New blood pressure guidelines mean you might be at risk

For the first time in 14 years, the American Heart Association is tightening the guidelines for healthy blood pressure and the new standard means yours might be too high.

“So 130/80 begins high blood pressure as opposed to the previous documented 140/90,” said Dr. Aliya Browne a member of the New Jersey Board of Directors at the American Heart Association.

Anyone with a reading of 130/80 is now considered hypertensive. Eleven major medical groups looked at 900 research studies to create the new guideline. 120/ 80 is still considered normal, but numbers above that get broken into different categories; 120 to 130 over 80 is elevated and anything higher than that is now Stage 1 and Stage 2 hypertension. With this new cutoff, roughly 100 million more Americans, or nearly half of the adult population, will now have a high blood pressure diagnosis.

Source: American Heart Association

“We were trying to get the blood pressure down less than 140/90, but folks were still having heart attacks and strokes in the 130s range and the 80s range, so now we know if we just keep the blood pressure at 140/90 we’re not capturing all of those people, we’re not reducing their risks of dying from heart disease and from the ill effects of high blood pressure,” said Browne.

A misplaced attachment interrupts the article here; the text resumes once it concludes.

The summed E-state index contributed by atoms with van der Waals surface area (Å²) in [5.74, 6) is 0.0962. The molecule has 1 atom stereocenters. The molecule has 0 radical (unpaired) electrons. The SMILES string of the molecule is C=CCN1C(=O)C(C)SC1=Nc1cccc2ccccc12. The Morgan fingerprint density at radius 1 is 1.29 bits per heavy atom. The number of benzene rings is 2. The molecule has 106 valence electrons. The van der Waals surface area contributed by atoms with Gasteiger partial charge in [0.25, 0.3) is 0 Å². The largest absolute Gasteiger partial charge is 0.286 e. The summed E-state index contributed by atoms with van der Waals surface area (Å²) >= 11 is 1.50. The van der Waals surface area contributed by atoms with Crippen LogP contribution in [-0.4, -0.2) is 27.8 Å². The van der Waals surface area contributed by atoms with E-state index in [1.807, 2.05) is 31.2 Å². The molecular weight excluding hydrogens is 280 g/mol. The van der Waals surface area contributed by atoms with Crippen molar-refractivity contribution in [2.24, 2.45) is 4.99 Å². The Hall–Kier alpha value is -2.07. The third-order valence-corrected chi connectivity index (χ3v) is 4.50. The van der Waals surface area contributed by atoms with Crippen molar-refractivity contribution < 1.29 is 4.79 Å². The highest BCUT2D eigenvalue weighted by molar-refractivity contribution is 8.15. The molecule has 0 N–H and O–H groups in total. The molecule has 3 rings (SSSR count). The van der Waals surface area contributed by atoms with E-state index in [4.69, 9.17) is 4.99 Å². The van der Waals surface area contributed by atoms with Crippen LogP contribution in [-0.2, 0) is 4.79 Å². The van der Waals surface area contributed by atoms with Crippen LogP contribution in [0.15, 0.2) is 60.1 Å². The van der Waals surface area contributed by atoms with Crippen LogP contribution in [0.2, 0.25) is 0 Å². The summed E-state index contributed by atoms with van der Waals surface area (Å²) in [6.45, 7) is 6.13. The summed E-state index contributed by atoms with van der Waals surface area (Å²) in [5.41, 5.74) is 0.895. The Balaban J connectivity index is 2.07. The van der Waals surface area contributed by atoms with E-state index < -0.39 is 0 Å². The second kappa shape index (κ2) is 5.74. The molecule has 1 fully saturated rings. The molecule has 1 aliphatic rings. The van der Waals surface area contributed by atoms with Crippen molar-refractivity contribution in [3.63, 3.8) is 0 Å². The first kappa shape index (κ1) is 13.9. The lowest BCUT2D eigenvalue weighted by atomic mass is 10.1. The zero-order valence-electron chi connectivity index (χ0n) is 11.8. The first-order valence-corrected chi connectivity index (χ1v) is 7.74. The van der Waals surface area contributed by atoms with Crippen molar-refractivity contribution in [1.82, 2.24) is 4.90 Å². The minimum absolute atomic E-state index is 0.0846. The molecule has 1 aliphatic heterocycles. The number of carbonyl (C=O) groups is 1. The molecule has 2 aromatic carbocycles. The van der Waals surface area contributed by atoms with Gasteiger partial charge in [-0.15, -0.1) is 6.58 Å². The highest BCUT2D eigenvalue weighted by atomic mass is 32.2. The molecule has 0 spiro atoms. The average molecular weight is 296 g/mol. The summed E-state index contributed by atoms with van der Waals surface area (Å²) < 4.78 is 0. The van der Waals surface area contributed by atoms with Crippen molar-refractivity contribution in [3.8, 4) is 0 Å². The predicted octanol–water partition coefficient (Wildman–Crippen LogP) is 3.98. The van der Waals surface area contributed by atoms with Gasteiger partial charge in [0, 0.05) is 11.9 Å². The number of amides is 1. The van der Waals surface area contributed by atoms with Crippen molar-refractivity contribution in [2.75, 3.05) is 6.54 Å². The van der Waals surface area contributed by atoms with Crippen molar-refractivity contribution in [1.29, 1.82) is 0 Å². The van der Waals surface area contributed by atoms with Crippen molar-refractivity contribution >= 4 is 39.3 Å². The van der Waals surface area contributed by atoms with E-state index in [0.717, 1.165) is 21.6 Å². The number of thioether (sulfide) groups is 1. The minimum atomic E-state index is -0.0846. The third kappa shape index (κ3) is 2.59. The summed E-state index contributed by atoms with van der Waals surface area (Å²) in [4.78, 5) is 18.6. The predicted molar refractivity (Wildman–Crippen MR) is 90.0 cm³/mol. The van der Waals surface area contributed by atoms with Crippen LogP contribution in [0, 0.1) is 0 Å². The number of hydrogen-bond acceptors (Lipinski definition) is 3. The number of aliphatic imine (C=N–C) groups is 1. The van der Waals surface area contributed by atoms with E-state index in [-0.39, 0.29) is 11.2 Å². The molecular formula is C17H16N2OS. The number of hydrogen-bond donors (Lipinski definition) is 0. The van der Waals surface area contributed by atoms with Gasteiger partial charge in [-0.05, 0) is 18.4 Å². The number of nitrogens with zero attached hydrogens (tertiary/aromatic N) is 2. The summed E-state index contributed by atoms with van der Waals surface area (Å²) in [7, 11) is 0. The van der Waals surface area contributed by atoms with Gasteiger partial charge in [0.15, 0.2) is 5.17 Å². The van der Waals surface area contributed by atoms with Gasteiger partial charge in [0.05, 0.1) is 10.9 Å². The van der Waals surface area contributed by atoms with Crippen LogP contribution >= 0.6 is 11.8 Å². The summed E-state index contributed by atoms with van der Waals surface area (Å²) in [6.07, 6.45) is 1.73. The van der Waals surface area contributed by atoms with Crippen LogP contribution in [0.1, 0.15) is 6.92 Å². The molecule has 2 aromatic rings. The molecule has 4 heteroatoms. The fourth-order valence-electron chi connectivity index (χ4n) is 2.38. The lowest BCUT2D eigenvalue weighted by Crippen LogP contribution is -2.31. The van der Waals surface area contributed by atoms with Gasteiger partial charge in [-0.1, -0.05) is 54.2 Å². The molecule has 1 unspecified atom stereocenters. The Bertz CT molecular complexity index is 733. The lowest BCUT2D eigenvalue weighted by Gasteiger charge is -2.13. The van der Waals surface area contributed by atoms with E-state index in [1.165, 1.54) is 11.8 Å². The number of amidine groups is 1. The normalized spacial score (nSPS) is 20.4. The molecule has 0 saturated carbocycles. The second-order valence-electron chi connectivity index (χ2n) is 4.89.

“The new information is that we need to take this even more seriously and we need to be a little more aggressive with treating the blood pressure,” said Dr. Marc Cohen, cardiologist and chairman of medicine at Newark Beth Israel Medical Center.

Known as the silent killer, high blood pressure was the leading cause of death worldwide in 2010, according to the American Heart Association, because few people, if any, experience symptoms. Hypertension leads to a number of conditions and kills millions.

“Stroke, stroke, stroke, renal failure and heart attack, do you want to choose among those? And heart failure which is becoming the biggest issue,” said Cohen.

The new guidelines are expected to triple the number of younger men considered hypertensive and double the number for women.

Cohen says not everyone will need medication. Reducing sodium intake and processed foods and increasing exercise are the best way to prevent it.

The exact cause of hypertension isn’t known, but factors like smoking, stress, genetics and being overweight play a big role.

The new guidelines are expected to save lives and let people know if they’re at risk.